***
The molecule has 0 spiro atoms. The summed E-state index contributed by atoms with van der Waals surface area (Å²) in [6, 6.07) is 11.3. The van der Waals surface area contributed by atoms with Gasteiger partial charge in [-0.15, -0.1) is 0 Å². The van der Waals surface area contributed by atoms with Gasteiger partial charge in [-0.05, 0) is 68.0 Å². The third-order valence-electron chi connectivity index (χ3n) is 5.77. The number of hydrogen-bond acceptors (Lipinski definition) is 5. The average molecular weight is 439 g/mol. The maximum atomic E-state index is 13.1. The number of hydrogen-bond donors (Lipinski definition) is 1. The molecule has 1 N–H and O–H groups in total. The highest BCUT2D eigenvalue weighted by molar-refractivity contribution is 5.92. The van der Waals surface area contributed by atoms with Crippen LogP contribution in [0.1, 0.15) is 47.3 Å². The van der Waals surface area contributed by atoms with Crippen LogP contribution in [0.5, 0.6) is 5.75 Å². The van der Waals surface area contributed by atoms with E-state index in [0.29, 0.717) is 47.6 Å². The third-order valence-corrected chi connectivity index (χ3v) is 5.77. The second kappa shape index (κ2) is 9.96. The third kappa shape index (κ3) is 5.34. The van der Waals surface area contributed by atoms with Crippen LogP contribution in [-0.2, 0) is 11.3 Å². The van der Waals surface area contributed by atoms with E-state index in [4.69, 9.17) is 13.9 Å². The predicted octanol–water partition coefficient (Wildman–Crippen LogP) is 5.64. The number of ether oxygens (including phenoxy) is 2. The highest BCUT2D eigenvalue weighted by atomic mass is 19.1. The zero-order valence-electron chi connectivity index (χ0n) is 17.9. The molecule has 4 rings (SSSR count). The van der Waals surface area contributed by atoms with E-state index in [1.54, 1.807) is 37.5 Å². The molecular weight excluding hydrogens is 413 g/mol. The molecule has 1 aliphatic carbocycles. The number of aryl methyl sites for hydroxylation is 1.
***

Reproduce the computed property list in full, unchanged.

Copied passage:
The molecule has 0 spiro atoms. The summed E-state index contributed by atoms with van der Waals surface area (Å²) in [6, 6.07) is 11.3. The van der Waals surface area contributed by atoms with Gasteiger partial charge in [-0.15, -0.1) is 0 Å². The van der Waals surface area contributed by atoms with Gasteiger partial charge in [-0.05, 0) is 68.0 Å². The third-order valence-electron chi connectivity index (χ3n) is 5.77. The number of hydrogen-bond acceptors (Lipinski definition) is 5. The average molecular weight is 439 g/mol. The maximum atomic E-state index is 13.1. The number of hydrogen-bond donors (Lipinski definition) is 1. The molecule has 1 N–H and O–H groups in total. The highest BCUT2D eigenvalue weighted by molar-refractivity contribution is 5.92. The van der Waals surface area contributed by atoms with Crippen LogP contribution in [0.1, 0.15) is 47.3 Å². The van der Waals surface area contributed by atoms with Crippen LogP contribution in [0.5, 0.6) is 5.75 Å². The van der Waals surface area contributed by atoms with E-state index in [0.29, 0.717) is 47.6 Å². The third-order valence-corrected chi connectivity index (χ3v) is 5.77. The second kappa shape index (κ2) is 9.96. The third kappa shape index (κ3) is 5.34. The van der Waals surface area contributed by atoms with Crippen LogP contribution in [-0.2, 0) is 11.3 Å². The van der Waals surface area contributed by atoms with E-state index in [4.69, 9.17) is 13.9 Å². The predicted octanol–water partition coefficient (Wildman–Crippen LogP) is 5.64. The number of ether oxygens (including phenoxy) is 2. The highest BCUT2D eigenvalue weighted by atomic mass is 19.1. The zero-order valence-electron chi connectivity index (χ0n) is 17.9. The molecule has 4 rings (SSSR count). The van der Waals surface area contributed by atoms with E-state index in [1.54, 1.807) is 37.5 Å². The molecular weight excluding hydrogens is 413 g/mol. The molecule has 1 aliphatic carbocycles. The number of aryl methyl sites for hydroxylation is 1.